The Australian Industry Group Australian Performance of Manufacturing Index (Australian PMI) ended the financial year on a high note, down just 0.1 point to 57.4 to record a 21st month of continuous expansion.

The current run of expanding or stable conditions (21 months) for the Australian PMI is the longest since 2005, with the longest positive run being 50 continuous months from July 2001 to July 2005. Readings above 50 indicate expansion in activity, with the distance from 50 indicating the strength of the increase.

Seven of the eight manufacturing sub-sectors expanded in June (according to trend data), with the textiles, clothing, furniture & ‘other’ manufacturing sub-sector’s stable conditions the only exception (down 1.0 point to 49.3). Sub-sectors providing manufactured goods for civil engineering, residential and commercial construction projects continue to report very strong levels of activity: petroleum, coal & chemicals (down 0.9 points to 62.3); metal products (down 1.8 points to 56.2); machinery & equipment (down 0.3 points to 58.9); and non-metallic minerals (down 0.4 points to 63.4).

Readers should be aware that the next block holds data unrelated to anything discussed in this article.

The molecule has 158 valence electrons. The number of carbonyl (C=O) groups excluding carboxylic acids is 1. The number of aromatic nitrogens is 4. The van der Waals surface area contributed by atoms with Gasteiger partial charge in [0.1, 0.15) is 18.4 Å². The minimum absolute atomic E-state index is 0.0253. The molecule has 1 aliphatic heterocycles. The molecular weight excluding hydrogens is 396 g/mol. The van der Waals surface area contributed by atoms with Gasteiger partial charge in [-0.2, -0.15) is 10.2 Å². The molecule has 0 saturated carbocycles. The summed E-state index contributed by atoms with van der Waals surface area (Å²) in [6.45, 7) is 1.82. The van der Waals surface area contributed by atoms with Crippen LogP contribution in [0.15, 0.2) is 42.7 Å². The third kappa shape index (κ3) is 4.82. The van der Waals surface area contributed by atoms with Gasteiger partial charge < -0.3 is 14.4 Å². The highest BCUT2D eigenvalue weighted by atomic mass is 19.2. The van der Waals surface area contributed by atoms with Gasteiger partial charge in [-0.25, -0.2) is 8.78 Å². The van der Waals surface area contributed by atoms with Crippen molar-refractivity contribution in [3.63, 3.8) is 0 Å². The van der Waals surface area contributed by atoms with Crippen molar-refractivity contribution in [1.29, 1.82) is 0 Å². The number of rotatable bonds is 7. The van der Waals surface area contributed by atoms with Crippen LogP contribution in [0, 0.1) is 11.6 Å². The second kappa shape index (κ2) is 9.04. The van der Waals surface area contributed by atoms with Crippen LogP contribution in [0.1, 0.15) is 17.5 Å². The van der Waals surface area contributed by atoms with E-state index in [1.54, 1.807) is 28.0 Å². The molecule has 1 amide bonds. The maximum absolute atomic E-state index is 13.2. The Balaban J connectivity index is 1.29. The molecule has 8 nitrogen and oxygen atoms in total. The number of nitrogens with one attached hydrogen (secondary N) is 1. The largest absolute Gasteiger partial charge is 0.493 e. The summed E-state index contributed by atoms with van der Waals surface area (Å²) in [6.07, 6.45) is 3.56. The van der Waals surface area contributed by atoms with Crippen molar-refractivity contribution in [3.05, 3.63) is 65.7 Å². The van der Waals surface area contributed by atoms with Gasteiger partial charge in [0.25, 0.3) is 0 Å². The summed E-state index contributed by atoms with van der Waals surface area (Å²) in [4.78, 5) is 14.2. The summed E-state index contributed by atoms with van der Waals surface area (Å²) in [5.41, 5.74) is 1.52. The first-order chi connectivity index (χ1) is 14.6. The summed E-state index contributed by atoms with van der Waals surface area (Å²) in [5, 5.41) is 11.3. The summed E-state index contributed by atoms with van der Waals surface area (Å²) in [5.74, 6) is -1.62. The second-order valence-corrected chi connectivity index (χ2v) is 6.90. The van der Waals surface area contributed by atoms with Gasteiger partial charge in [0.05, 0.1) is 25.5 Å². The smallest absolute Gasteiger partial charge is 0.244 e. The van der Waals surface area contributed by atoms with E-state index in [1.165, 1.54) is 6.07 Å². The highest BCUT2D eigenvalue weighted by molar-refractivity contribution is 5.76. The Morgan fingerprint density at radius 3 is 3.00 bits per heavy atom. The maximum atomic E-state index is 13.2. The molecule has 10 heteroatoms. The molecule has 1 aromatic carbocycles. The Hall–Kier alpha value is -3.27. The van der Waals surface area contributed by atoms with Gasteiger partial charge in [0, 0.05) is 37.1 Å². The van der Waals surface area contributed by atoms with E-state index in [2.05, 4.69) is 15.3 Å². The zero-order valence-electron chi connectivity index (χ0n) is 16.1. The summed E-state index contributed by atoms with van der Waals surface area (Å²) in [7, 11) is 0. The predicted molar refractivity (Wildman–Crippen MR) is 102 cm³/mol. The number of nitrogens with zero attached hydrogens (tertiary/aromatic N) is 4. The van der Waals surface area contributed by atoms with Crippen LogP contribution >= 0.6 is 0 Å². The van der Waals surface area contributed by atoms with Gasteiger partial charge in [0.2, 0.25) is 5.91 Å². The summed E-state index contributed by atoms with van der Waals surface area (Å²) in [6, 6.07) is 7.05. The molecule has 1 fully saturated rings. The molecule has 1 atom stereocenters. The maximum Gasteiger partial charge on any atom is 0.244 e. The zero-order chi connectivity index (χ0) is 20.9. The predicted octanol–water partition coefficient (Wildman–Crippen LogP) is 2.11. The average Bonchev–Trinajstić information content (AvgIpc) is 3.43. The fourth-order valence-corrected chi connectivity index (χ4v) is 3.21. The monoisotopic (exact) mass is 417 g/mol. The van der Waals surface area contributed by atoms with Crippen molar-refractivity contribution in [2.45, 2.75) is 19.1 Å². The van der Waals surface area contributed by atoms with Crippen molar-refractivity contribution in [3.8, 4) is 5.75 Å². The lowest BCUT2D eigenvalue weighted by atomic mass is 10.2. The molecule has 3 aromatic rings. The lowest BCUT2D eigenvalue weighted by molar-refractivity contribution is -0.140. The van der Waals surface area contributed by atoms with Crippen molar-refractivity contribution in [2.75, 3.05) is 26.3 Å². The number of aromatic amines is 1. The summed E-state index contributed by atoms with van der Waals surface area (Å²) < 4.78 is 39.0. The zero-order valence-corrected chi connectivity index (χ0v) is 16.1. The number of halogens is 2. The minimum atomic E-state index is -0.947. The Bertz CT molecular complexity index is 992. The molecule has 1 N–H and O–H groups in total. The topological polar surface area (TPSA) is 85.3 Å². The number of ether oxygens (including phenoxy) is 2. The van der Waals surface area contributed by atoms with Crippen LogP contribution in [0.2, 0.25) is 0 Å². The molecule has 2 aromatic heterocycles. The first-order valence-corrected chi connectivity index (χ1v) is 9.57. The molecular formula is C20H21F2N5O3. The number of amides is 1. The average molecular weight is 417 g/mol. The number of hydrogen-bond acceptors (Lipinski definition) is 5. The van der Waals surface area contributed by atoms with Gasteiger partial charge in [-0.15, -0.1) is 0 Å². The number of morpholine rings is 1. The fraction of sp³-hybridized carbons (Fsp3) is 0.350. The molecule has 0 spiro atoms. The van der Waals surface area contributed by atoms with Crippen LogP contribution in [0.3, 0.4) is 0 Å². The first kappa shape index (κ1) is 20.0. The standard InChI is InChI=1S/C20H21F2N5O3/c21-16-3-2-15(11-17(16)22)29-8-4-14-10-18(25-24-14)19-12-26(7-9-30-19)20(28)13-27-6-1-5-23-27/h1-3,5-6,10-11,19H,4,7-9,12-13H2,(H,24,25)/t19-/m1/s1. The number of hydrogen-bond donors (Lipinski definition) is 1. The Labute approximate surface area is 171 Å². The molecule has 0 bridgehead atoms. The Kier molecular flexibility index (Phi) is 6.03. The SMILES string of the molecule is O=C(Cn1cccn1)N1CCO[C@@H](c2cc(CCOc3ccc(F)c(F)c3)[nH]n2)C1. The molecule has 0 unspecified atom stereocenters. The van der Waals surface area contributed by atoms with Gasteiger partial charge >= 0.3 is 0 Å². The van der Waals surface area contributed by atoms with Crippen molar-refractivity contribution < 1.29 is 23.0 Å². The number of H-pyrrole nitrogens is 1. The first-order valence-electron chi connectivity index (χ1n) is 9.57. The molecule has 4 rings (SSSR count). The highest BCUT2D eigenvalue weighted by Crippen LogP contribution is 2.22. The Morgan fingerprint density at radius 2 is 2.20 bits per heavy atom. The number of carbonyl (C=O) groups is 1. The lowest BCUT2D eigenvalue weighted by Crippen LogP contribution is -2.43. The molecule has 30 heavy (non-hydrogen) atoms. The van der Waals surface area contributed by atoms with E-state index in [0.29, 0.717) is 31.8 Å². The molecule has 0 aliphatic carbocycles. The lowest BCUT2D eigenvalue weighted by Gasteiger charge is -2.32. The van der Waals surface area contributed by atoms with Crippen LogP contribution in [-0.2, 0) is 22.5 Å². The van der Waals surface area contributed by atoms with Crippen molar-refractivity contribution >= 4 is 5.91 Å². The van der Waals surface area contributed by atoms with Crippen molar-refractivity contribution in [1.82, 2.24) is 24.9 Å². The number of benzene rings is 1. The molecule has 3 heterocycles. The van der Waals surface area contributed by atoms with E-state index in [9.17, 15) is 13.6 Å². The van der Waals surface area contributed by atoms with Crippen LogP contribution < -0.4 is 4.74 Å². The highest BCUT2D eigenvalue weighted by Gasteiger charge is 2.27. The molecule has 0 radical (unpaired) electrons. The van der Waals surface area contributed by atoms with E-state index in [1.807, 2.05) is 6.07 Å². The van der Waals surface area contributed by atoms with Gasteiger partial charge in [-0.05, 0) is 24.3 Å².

“Manufacturing production, employment, exports and sales were all higher in June, driving the Australian PMI to its longest run of expansion in well over a decade,” said Ai Group Chief Executive Innes Willox. “Growth was evident across the manufacturing sector including in the large food & beverages, metal products and machinery & equipment sub-sectors even though the drought conditions in some parts of the country are flowing along supply chains into these sub-sectors.”

Six of the seven activity sub-indexes in the Australian PMI expanded in June. The new orders sub-index defied an end-of-year reduction in new orders cited by some respondents to remain solidly positive (down 4.8 points to 57.6) while sales also grew strongly (up 10.8 points to 61.2). Employment remained buoyant (up 2.0 points to 58.1) and has been stable or expanding since December 2016. This builds on the manufacturing jobs growth shown by ABS employment data, with manufacturing employment in May at its highest level since August 2012 (trend).

The input prices sub-index increased by 0.3 points to 70.3 in June, reflecting continued high energy input costs in a number of sub-sectors, while wages lifted slightly by 0.4 points to 58.8. The selling prices sub-index rose 0.7 points to 55.8, indicating more modest price increases for manufacturing customers in June.

“With new orders continuing to come in at growing levels, the immediate outlook is for further growth in production and employment,” Willox added. “As to the longer term, manufacturers, particularly those in more energy intensive segments of the sector, remain concerned about ongoing uncertainty over energy policy and its dampening impact on the investment needed to ease price pressures.”